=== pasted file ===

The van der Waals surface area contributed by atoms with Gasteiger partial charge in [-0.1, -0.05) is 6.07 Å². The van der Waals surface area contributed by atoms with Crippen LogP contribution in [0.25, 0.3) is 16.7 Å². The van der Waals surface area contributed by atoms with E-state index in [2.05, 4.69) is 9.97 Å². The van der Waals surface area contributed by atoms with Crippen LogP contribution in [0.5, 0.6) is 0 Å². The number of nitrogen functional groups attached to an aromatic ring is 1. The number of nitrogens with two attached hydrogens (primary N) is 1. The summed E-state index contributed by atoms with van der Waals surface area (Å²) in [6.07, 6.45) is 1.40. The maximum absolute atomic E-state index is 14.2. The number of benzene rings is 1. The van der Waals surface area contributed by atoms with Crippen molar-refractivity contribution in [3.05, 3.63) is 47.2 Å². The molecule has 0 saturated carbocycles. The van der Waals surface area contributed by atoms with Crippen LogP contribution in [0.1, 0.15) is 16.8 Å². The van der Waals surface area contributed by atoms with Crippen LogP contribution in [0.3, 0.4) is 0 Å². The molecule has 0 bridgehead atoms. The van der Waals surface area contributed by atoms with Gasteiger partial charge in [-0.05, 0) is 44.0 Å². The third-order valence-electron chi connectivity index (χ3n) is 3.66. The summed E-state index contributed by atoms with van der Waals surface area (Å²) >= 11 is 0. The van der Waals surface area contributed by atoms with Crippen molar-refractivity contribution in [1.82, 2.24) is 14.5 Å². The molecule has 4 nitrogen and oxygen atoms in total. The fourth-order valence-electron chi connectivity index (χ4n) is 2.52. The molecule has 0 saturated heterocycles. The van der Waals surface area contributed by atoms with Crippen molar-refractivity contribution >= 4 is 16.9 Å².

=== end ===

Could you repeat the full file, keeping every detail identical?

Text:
The van der Waals surface area contributed by atoms with Gasteiger partial charge in [-0.1, -0.05) is 6.07 Å². The van der Waals surface area contributed by atoms with Crippen LogP contribution in [0.25, 0.3) is 16.7 Å². The van der Waals surface area contributed by atoms with E-state index in [2.05, 4.69) is 9.97 Å². The van der Waals surface area contributed by atoms with Crippen LogP contribution in [0.5, 0.6) is 0 Å². The number of nitrogen functional groups attached to an aromatic ring is 1. The number of nitrogens with two attached hydrogens (primary N) is 1. The summed E-state index contributed by atoms with van der Waals surface area (Å²) in [6.07, 6.45) is 1.40. The maximum absolute atomic E-state index is 14.2. The number of benzene rings is 1. The van der Waals surface area contributed by atoms with Crippen molar-refractivity contribution in [3.05, 3.63) is 47.2 Å². The molecule has 0 saturated carbocycles. The van der Waals surface area contributed by atoms with Crippen LogP contribution in [0.1, 0.15) is 16.8 Å². The van der Waals surface area contributed by atoms with Crippen LogP contribution in [0.3, 0.4) is 0 Å². The molecule has 0 bridgehead atoms. The van der Waals surface area contributed by atoms with Gasteiger partial charge in [-0.05, 0) is 44.0 Å². The third-order valence-electron chi connectivity index (χ3n) is 3.66. The summed E-state index contributed by atoms with van der Waals surface area (Å²) >= 11 is 0. The van der Waals surface area contributed by atoms with Crippen molar-refractivity contribution in [1.82, 2.24) is 14.5 Å². The molecule has 4 nitrogen and oxygen atoms in total. The fourth-order valence-electron chi connectivity index (χ4n) is 2.52. The molecule has 0 saturated heterocycles. The van der Waals surface area contributed by atoms with Crippen molar-refractivity contribution >= 4 is 16.9 Å².